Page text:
Wednesday, September 30, 2015

JTS Docker Container

So last week our new Docker image became available on It is a standalone JTS service running the premiere open source transaction manager written by the Narayana team.
In addition to that, it comes with a helper image - JacORB name server, which provides an easy way of sharing the transaction managers IOR.
The transaction manager image can be found here:
And the JacORB name server image can be found here:


This image comes with a quickstart example available on Narayana Github page: But here I’ll provide a brief extract from the quickstart to explain how the JTS Docker image can be used.
We use Docker linking technology to make interaction between JTS and JacORB containers more smooth. Thus JTS container expects certain environments to be available. Not to worry though, they are automatically created by Docker.
Here is how to start the name server container:
docker run -p 3528:3528 -it --name jacorb-name-server jboss/jacorb-name-server
And this is how to start JTS container on Linux, linking it with the name server:
docker run -p 4711:4711 -it --link jacorb-name-server:jacorb-name-server --name jts-transaction-service jboss/jts-transaction-service
Or if you're running on Boot2Docker start JTS container as follows:
docker run -p 4711:4711 -it -e "PROXY_IP={Boot2Docker IP}" --link jacorb-name-server:jacorb-name-server --name jts-transaction-service jboss/jts-transaction-service
And that is it. Now you can connect to the name server from your application and retrieve the IOR of the transaction manager. Pretty easy.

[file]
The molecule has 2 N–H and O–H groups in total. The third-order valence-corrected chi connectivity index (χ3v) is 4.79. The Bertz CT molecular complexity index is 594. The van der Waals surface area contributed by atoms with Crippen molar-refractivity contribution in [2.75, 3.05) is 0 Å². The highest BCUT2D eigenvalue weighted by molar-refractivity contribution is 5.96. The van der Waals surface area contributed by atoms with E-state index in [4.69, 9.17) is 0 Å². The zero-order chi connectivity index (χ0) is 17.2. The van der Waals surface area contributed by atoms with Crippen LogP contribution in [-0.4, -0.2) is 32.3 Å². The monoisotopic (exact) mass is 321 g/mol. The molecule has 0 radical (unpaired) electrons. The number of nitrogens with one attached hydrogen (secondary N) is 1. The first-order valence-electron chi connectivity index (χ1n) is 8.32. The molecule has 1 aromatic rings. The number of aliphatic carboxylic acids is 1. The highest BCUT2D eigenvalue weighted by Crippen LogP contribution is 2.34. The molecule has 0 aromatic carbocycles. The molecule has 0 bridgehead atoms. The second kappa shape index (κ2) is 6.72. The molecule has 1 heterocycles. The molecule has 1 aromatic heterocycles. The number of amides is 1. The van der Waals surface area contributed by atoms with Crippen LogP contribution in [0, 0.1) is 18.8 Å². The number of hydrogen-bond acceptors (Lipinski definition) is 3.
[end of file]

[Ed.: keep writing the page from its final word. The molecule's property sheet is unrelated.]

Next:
Of course, since Docker container storage is removed once the container is removed, this is not the best way to use any transaction manager as you will want to make sure your transactions are completed even in case of the system failure. To avoid such scenarios and make the transaction log reliable you have two options: mount a host directory or use JDBC object store.
But you can read more about that in our quickstart readme:
Additionally, in the quickstart you’ll find an example of how to coordinate JacORB name server and JTS transaction service containers with Kubernetes.

Thursday, September 10, 2015

Updating multiple one-phase resources with Narayana

I was recently forwarded a link to an article regarding the use of Springs chained-transaction manager facility wherein the author had utilised this facility to coordinate updates to multiple one-phase resources. This gave me the opportunity to show-case a Narayana facility which has existed for many years that allows you to build something with similar a similar purpose and possibly richer properties.
What we will create is an application that uses multiple one-phase resources (for example, some hypothetical none-XA database and message queue). We will use Narayanas AbstractRecord extension mechanism to order the commit messages to the resource managers in any way that would be appropriate for the application. We will then take a look at some options for failure recovery options.


  • Applications of this style (i.e. multiple 1PC) are only suited for certain classes of applications. Where possible it is almost always preferable to use 2PC resources to provide spec-compliant transactional outcomes.
  • The code I am going to use to demonstrate some of this is derived from a unit test in our repository but I will extract some of the code to below. I won't actually use resource managers in this example to try to illustrate the pattern as clearly as possible.
  • If the test ever moves around, you can probably track it via its SHA 8e9f712d5b89762c7b841cf370eb5bdb341fff4d.

Transactional business logic